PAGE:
Construction is one of the most dangerous industries to work in, with over 5000 deaths a year in the USA alone. But BAM, a building firm in Ireland, has managed to reduce its accident numbers by 25% with the use of AI. Again, it’s about giving firms the possibility of doing something with the masses of data they have access to: 150 million incidents can give machine learning programs a lot to chew over.
Ai-Da is a talented new artist whose portraits of Ada Lovelace and Alan Turing have drawn praise. She’s also a robot, with a powerful AI brain. She recently began creating unique abstract paintings of her own invention that warn of the dangers of environmental catastrophe. Dubbed ‘shattered light’ paintings by art critics, these could be the start of a powerful new robot art movement – ‘robartism’? https://www.telegraph.co.uk/science/2019/06/02/meet-ai-da-robot-artist-giving-real-painters-run-money/
The UK Department of Transport has utilized AI to improve its MOT standards. 300 examiners testing 23,000 garages meant each garage getting a visit every 1-3 years, on an entirely random basis. Pumping their reams of data into an AI beast allowed them to create a league table of good and bad actors, enabling targeted inspections and even focused inspections, where a garage’s weaknesses are zoomed in on. This has allowed inspectors to cut down on prep time for inspections by 50%. And if a government transport department can do it, anyone can! https://www.gov.uk/government/case-studies/how-the-department-for-transport-used-ai-to-improve-mot-testing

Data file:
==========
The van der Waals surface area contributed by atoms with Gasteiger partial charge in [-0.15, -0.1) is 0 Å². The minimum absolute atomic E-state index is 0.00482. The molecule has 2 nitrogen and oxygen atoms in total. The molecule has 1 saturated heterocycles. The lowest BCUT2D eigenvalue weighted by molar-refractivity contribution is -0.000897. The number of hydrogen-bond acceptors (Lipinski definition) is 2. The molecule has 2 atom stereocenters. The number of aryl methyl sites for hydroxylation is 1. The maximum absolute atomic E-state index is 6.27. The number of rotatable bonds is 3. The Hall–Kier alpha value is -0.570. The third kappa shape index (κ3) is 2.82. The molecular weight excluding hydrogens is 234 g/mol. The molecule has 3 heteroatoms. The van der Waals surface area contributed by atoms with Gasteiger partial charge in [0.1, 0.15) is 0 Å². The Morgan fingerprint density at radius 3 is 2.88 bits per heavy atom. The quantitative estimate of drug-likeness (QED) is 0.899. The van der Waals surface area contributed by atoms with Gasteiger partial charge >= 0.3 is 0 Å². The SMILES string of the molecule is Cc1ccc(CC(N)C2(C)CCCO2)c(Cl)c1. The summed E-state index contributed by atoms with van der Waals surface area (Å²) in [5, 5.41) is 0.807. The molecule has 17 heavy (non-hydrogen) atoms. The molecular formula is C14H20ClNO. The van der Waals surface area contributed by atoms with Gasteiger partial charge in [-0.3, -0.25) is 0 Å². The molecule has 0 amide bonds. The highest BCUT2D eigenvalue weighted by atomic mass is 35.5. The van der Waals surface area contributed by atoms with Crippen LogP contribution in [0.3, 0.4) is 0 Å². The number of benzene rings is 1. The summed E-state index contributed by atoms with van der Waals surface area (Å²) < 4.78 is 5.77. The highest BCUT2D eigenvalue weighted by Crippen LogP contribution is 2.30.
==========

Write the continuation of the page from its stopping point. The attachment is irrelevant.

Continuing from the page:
Mastercard has partnered up with Zivelo to create AI-driven voice-recognition software for ordering food in restaurants. This works with interactive, Ai-driven menus, which can change depending on time of day, time of year, weather or even which customer is ordering. Soon the voice barking out at the drive-thru won’t just sound like a robot…
Bonnier AB, the Swedish media group, is made up of 180 smaller companies. So when the EU brought in its GDPR requirements, the group faced a Sisyphean task, since their work model was fairly individuated and manual. So they called in an AI specialist to pool all their data streams and automate those time-consuming (and frankly dull) processes. Now their employees can concentrate on making news. https://cio.economictimes.indiatimes.com/news/strategy-and-management/using-ai-to-clean-business-data-create-insights-says-accenture-honcho/69785997
Adobe have been working with Berkeley researchers to educate AI in the recognition of doctored photos (doctored, in the interests of full disclosure, using Adobe’s own Photoshop software). This is considered a vital tool now that deepfake faces are fooling everyone. While the human eye on average spots a fake 53% of the time, their AI software is hitting 99% accuracy!
Tesco has always been on the frontline for technology, and now it is throwing its considerable weight behind AI. The massive data chunks it gets every day is unmanageable otherwise, but now it can understand, among other things, when shelves will run low and when fridges and freezers will need servicing. Also, customer behaviour, and how the shopper actually behaves in a supermarket, could turn shelf arrangement on its head.